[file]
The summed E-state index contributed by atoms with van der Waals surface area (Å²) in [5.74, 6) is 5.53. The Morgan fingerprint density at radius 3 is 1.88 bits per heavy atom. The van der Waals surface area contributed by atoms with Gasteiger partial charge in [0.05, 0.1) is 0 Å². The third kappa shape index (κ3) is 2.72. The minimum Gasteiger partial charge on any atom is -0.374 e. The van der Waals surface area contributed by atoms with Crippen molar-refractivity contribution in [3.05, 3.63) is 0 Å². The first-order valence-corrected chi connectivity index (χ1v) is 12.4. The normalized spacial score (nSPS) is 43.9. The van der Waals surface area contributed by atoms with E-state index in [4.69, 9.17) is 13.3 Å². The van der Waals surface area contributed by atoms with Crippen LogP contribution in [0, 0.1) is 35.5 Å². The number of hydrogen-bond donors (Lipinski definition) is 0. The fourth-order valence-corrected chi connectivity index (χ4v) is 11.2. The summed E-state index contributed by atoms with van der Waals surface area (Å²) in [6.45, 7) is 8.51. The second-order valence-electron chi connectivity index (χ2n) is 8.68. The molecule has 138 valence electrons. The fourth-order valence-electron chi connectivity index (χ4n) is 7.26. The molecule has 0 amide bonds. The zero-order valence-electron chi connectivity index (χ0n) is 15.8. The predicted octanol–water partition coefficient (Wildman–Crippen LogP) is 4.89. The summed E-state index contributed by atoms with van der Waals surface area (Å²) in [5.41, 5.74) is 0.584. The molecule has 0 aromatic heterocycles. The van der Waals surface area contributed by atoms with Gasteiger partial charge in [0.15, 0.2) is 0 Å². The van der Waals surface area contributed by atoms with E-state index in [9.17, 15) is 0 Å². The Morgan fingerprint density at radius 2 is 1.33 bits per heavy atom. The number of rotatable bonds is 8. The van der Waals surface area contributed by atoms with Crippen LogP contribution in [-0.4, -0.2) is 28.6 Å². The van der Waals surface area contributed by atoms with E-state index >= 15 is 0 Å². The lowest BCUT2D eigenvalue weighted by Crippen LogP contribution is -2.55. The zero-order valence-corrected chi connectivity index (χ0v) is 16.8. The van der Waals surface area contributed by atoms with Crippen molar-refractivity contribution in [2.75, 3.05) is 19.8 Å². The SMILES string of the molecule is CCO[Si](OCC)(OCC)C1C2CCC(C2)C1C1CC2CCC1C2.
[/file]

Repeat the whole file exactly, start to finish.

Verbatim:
The summed E-state index contributed by atoms with van der Waals surface area (Å²) in [5.74, 6) is 5.53. The Morgan fingerprint density at radius 3 is 1.88 bits per heavy atom. The van der Waals surface area contributed by atoms with Gasteiger partial charge in [0.05, 0.1) is 0 Å². The third kappa shape index (κ3) is 2.72. The minimum Gasteiger partial charge on any atom is -0.374 e. The van der Waals surface area contributed by atoms with Crippen molar-refractivity contribution in [3.05, 3.63) is 0 Å². The first-order valence-corrected chi connectivity index (χ1v) is 12.4. The normalized spacial score (nSPS) is 43.9. The van der Waals surface area contributed by atoms with E-state index in [4.69, 9.17) is 13.3 Å². The van der Waals surface area contributed by atoms with Crippen LogP contribution in [0, 0.1) is 35.5 Å². The number of hydrogen-bond donors (Lipinski definition) is 0. The fourth-order valence-corrected chi connectivity index (χ4v) is 11.2. The summed E-state index contributed by atoms with van der Waals surface area (Å²) in [6.45, 7) is 8.51. The second-order valence-electron chi connectivity index (χ2n) is 8.68. The molecule has 138 valence electrons. The fourth-order valence-electron chi connectivity index (χ4n) is 7.26. The molecule has 0 amide bonds. The zero-order valence-electron chi connectivity index (χ0n) is 15.8. The predicted octanol–water partition coefficient (Wildman–Crippen LogP) is 4.89. The summed E-state index contributed by atoms with van der Waals surface area (Å²) in [5.41, 5.74) is 0.584. The molecule has 0 aromatic heterocycles. The van der Waals surface area contributed by atoms with Gasteiger partial charge in [0.15, 0.2) is 0 Å². The van der Waals surface area contributed by atoms with E-state index in [9.17, 15) is 0 Å². The Morgan fingerprint density at radius 2 is 1.33 bits per heavy atom. The number of rotatable bonds is 8. The van der Waals surface area contributed by atoms with Crippen LogP contribution in [-0.4, -0.2) is 28.6 Å². The van der Waals surface area contributed by atoms with E-state index >= 15 is 0 Å². The lowest BCUT2D eigenvalue weighted by Crippen LogP contribution is -2.55. The zero-order valence-corrected chi connectivity index (χ0v) is 16.8. The van der Waals surface area contributed by atoms with Crippen molar-refractivity contribution in [2.75, 3.05) is 19.8 Å². The SMILES string of the molecule is CCO[Si](OCC)(OCC)C1C2CCC(C2)C1C1CC2CCC1C2.